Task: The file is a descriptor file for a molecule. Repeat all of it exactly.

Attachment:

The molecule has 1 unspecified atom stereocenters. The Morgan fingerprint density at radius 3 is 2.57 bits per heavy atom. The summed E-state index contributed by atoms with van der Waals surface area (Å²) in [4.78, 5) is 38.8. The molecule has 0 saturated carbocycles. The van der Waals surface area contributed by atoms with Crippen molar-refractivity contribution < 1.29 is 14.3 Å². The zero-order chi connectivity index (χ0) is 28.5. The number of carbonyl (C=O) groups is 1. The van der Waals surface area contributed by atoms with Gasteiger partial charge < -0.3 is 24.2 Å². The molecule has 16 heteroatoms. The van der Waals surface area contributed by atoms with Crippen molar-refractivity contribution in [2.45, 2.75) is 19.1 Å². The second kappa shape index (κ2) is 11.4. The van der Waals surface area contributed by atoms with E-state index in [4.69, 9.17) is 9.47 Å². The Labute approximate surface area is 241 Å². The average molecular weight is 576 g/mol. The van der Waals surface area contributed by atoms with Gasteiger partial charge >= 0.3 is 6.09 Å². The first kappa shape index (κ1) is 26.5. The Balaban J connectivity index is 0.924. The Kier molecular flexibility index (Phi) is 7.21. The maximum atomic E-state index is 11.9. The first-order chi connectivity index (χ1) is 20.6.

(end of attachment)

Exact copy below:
The molecule has 1 unspecified atom stereocenters. The Morgan fingerprint density at radius 3 is 2.57 bits per heavy atom. The summed E-state index contributed by atoms with van der Waals surface area (Å²) in [4.78, 5) is 38.8. The molecule has 0 saturated carbocycles. The van der Waals surface area contributed by atoms with Crippen molar-refractivity contribution < 1.29 is 14.3 Å². The zero-order chi connectivity index (χ0) is 28.5. The number of carbonyl (C=O) groups is 1. The van der Waals surface area contributed by atoms with Gasteiger partial charge < -0.3 is 24.2 Å². The molecule has 16 heteroatoms. The van der Waals surface area contributed by atoms with Crippen molar-refractivity contribution in [2.45, 2.75) is 19.1 Å². The second kappa shape index (κ2) is 11.4. The van der Waals surface area contributed by atoms with E-state index in [4.69, 9.17) is 9.47 Å². The Labute approximate surface area is 241 Å². The average molecular weight is 576 g/mol. The van der Waals surface area contributed by atoms with Gasteiger partial charge >= 0.3 is 6.09 Å². The first kappa shape index (κ1) is 26.5. The Balaban J connectivity index is 0.924. The Kier molecular flexibility index (Phi) is 7.21. The maximum atomic E-state index is 11.9. The first-order chi connectivity index (χ1) is 20.6.